The first generation Leica Summicron 35mm f/2 eight-element lens with attached optics, often called goggles, were made for the Leica M3 to convert its .91x 50mm finder frame, the widest it has, to a 35mm one. It was only later that Leica offered the M2 with a .72x finder optimized for its 35mm frame that required no optics for 35mm lenses.
The first Leica I ever bought was the M3, with a Summicron 50mm f/2 lens. While I love the 50mm focal length, I quickly found myself wanting a 35mm lens for street photography. For the M3, because the widest finder frame is the 50mm one, if you want to use a 35mm lens without having to resort to an external finder, you have no choice other than the made-for-the-M3 Leica models with optics. So I acquired the Summicron 35mm f/2 with goggles.
People who are familiar these Leica 35mm lenses with optics, which in addition to the Summicron f/2 also include two versions of the Summilux f/1.4 as well as two Summaron lens versions of f/2.8 and f/3.5, know that these lenses with optics work fine on just about any other Leica M model. They choose the 50mm frame, including on the analog M2, M4, M5, M6, M7, M-A, MP, and even the digital M9 and M240. The only likely exception is the M10 because Leica, as a compromise for making the camera body thinner, extended the lens mount about two millimeters, compromising the accuracy of the goggles.
So why use a 35mm Leica lens with optics on any M body other than the M3? Well, if you wear glasses, like I do, you are unlikely to be able to view the entire 35mm frame in the finder all at once. The widest I can view is the 50mm frame on all other models, which is why I use the Summicron 35mm with optics on all Leica bodies I own, including the M240. Also, the first generation Summicron 35mm f/2 the lens is from Leica’s golden years, and is better built than any subsequent Leica Summicron 35mm. The focus is exceedingly smooth and tight, as is the aperture ring. The barrel is brass, and there are no plastic parts to be found.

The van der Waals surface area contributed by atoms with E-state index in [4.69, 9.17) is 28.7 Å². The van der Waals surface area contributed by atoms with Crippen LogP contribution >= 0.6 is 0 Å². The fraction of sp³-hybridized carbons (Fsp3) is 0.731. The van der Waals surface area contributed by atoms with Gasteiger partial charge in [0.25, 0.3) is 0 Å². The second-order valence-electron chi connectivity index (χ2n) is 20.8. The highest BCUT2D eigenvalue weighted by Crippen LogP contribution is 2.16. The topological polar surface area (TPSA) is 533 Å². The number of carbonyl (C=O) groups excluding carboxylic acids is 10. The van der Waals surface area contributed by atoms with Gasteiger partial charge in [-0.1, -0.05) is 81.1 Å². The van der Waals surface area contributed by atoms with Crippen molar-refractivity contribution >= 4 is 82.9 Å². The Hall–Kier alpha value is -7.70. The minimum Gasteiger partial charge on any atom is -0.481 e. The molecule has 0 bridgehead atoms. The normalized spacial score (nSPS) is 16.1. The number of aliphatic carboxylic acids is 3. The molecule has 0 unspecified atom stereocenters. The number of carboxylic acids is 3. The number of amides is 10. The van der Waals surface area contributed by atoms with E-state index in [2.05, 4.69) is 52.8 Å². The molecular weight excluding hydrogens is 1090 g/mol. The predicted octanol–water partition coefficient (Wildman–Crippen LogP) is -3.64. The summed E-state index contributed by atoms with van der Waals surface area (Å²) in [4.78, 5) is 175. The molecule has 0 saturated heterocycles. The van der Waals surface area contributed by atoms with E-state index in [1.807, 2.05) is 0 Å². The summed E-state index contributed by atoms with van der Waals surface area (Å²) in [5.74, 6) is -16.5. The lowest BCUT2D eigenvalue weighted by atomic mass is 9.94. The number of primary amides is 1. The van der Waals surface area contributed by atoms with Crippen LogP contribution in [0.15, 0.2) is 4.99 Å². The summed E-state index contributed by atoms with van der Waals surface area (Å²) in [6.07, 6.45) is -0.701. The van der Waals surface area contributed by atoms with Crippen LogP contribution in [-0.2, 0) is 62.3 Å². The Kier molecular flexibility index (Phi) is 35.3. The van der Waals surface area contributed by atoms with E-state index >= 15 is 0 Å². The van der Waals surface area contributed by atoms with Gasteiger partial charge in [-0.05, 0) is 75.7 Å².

The optics always draw gazes from people and comments about how cool my camera looks. You would think that all this metal and glass would weigh a ton, but in fact this Summicron 35mm is lighter than the current aspherical model, even with the optics!
Looking up the serial number, which you can do here, dates the production of my lens as 1963. Leica made these lenses both in Midland, Ontario in Canada and in Wetzlar, Germany. Mine happens to be Canadian made. Leica’s quality control in Canada at the time was exacting, and I can discern no difference between the German and Canadian made versions.
Despite being an old lens, the optical quality is excellent. You would be unable to distinguish the quality of an image produced with this lens compared to contemporary models. You might detect some fuzziness and falloff in the corners at f/2, but even then you would have to be counting pixels. And really, who ever views a photo and actually cares about sharpness in the corners? The lens excels in monochrome, for which it was likely optimized. Subtle tones and contrast are beautiful, but judge the results for yourself!
If you are interested in buying one of these lenses, you had better hurry up. They are becoming harder and harder to find, and I have noticed the prices have increased significantly during the last four years since I bought mine.
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